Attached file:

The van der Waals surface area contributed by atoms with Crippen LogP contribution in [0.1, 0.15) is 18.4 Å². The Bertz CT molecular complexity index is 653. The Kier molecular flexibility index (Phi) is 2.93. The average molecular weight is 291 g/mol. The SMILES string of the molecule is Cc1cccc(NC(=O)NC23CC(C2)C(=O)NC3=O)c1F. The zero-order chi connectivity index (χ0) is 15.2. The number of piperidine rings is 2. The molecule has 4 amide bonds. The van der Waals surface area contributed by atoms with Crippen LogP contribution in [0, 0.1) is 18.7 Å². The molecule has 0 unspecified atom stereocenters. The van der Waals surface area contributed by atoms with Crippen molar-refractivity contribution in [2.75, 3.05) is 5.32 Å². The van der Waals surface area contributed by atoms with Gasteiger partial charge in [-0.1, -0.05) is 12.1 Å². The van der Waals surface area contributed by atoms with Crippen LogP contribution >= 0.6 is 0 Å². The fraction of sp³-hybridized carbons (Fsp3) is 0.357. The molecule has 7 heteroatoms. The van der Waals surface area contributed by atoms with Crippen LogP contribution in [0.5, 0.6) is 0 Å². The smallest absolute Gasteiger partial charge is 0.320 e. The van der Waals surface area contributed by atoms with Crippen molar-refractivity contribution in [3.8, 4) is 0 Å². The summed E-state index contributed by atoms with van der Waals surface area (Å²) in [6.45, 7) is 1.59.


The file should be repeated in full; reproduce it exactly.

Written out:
The van der Waals surface area contributed by atoms with Crippen LogP contribution in [0.1, 0.15) is 18.4 Å². The Bertz CT molecular complexity index is 653. The Kier molecular flexibility index (Phi) is 2.93. The average molecular weight is 291 g/mol. The SMILES string of the molecule is Cc1cccc(NC(=O)NC23CC(C2)C(=O)NC3=O)c1F. The zero-order chi connectivity index (χ0) is 15.2. The number of piperidine rings is 2. The molecule has 4 amide bonds. The van der Waals surface area contributed by atoms with Crippen LogP contribution in [0, 0.1) is 18.7 Å². The molecule has 0 unspecified atom stereocenters. The van der Waals surface area contributed by atoms with Crippen molar-refractivity contribution in [2.75, 3.05) is 5.32 Å². The van der Waals surface area contributed by atoms with Gasteiger partial charge in [-0.1, -0.05) is 12.1 Å². The van der Waals surface area contributed by atoms with Crippen LogP contribution >= 0.6 is 0 Å². The fraction of sp³-hybridized carbons (Fsp3) is 0.357. The molecule has 7 heteroatoms. The van der Waals surface area contributed by atoms with Crippen LogP contribution in [0.5, 0.6) is 0 Å². The smallest absolute Gasteiger partial charge is 0.320 e. The van der Waals surface area contributed by atoms with Crippen molar-refractivity contribution in [3.8, 4) is 0 Å². The summed E-state index contributed by atoms with van der Waals surface area (Å²) in [6.45, 7) is 1.59.